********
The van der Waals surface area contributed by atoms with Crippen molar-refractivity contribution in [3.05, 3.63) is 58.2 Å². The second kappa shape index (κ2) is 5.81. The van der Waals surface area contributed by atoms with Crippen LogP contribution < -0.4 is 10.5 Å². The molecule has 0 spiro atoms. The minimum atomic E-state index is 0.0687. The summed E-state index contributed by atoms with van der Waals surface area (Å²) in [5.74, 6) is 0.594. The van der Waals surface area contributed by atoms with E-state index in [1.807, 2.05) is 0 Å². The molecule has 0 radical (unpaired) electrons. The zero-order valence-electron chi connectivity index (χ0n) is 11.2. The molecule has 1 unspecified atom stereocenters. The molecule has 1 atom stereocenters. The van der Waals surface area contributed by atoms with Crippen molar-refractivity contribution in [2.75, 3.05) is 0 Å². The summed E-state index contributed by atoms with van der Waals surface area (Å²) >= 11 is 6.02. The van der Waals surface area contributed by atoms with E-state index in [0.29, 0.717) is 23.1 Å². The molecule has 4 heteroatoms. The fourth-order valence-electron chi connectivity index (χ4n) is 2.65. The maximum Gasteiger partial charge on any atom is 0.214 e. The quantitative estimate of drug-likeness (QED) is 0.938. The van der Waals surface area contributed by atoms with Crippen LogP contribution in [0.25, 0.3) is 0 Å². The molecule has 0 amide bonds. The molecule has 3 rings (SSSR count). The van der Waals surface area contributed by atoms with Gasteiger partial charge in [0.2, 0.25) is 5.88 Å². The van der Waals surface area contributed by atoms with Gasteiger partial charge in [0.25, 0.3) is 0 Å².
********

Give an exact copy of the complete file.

The van der Waals surface area contributed by atoms with Crippen molar-refractivity contribution in [3.05, 3.63) is 58.2 Å². The second kappa shape index (κ2) is 5.81. The van der Waals surface area contributed by atoms with Crippen LogP contribution < -0.4 is 10.5 Å². The molecule has 0 spiro atoms. The minimum atomic E-state index is 0.0687. The summed E-state index contributed by atoms with van der Waals surface area (Å²) in [5.74, 6) is 0.594. The van der Waals surface area contributed by atoms with E-state index in [1.807, 2.05) is 0 Å². The molecule has 0 radical (unpaired) electrons. The zero-order valence-electron chi connectivity index (χ0n) is 11.2. The molecule has 1 unspecified atom stereocenters. The molecule has 1 atom stereocenters. The van der Waals surface area contributed by atoms with Crippen molar-refractivity contribution in [2.75, 3.05) is 0 Å². The summed E-state index contributed by atoms with van der Waals surface area (Å²) >= 11 is 6.02. The van der Waals surface area contributed by atoms with E-state index in [0.29, 0.717) is 23.1 Å². The molecule has 4 heteroatoms. The fourth-order valence-electron chi connectivity index (χ4n) is 2.65. The maximum Gasteiger partial charge on any atom is 0.214 e. The quantitative estimate of drug-likeness (QED) is 0.938. The van der Waals surface area contributed by atoms with Crippen LogP contribution in [0.25, 0.3) is 0 Å². The molecule has 0 amide bonds. The molecule has 3 rings (SSSR count). The van der Waals surface area contributed by atoms with Gasteiger partial charge in [0.2, 0.25) is 5.88 Å². The van der Waals surface area contributed by atoms with Gasteiger partial charge in [0.25, 0.3) is 0 Å².